Deeper voices exude confidence, and we listen to them—whether they’re telling us to vote for them this November or to clean up our rooms.
There’s something to the quiet confidence behind a rumbling “dad voice.” Studies have shown that low-pitched voices are considered more attractive and physically stronger. Sure, it’s unfair to men who weren’t blessed with James Earl Jones’ timbre (and even more unfair to women) but, to a certain degree, we seem to be wired to show respect when dad commands us to eat our veggies.
Why should voice pitch make a difference?
Most research on the power of pitch has focused on whether candidates with deeper voices are more likely to win elections. Analyses of every presidential debate between 1960 and 2000 revealed that the candidate with the deeper voice invariably won a higher percentage of the popular vote. One 2012 study found that Republicans are more biased against high-pitched candidates than Democrats and that men are more likely to accept a woman in a leadership role if she has a lower-pitched voice (although they consider women with high-pitched voices more attractive).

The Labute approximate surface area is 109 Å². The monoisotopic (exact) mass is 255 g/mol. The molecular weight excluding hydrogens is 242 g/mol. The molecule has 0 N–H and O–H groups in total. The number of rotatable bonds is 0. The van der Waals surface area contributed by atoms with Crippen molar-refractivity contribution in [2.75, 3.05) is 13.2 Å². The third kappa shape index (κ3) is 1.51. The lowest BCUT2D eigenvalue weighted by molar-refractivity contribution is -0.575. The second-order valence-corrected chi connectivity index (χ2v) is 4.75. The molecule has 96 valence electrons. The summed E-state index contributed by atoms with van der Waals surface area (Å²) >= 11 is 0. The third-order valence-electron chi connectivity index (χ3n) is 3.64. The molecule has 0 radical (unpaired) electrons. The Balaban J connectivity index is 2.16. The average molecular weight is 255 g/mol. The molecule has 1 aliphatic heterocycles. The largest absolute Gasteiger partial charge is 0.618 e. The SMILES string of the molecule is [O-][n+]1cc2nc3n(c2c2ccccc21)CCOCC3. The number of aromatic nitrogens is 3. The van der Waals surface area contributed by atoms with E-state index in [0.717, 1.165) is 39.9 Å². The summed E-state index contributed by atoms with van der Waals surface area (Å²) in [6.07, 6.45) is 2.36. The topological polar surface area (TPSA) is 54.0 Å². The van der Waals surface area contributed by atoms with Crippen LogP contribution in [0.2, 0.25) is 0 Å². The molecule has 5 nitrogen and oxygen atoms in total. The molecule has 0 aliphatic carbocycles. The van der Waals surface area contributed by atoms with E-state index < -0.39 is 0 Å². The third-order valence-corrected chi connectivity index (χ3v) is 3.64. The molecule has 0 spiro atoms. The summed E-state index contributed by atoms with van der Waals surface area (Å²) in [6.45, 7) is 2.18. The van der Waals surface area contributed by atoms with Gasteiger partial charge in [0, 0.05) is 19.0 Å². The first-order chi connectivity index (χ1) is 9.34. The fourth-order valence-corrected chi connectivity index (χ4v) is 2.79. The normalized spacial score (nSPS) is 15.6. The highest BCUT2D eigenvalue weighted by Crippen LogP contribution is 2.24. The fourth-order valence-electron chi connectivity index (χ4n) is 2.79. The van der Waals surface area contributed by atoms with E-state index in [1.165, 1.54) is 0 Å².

One fascinating 2015 study asked 800 men and women to listen to different speakers repeat the line “I urge you to vote for me this November”, and then choose a candidate based on voice alone. The frequency…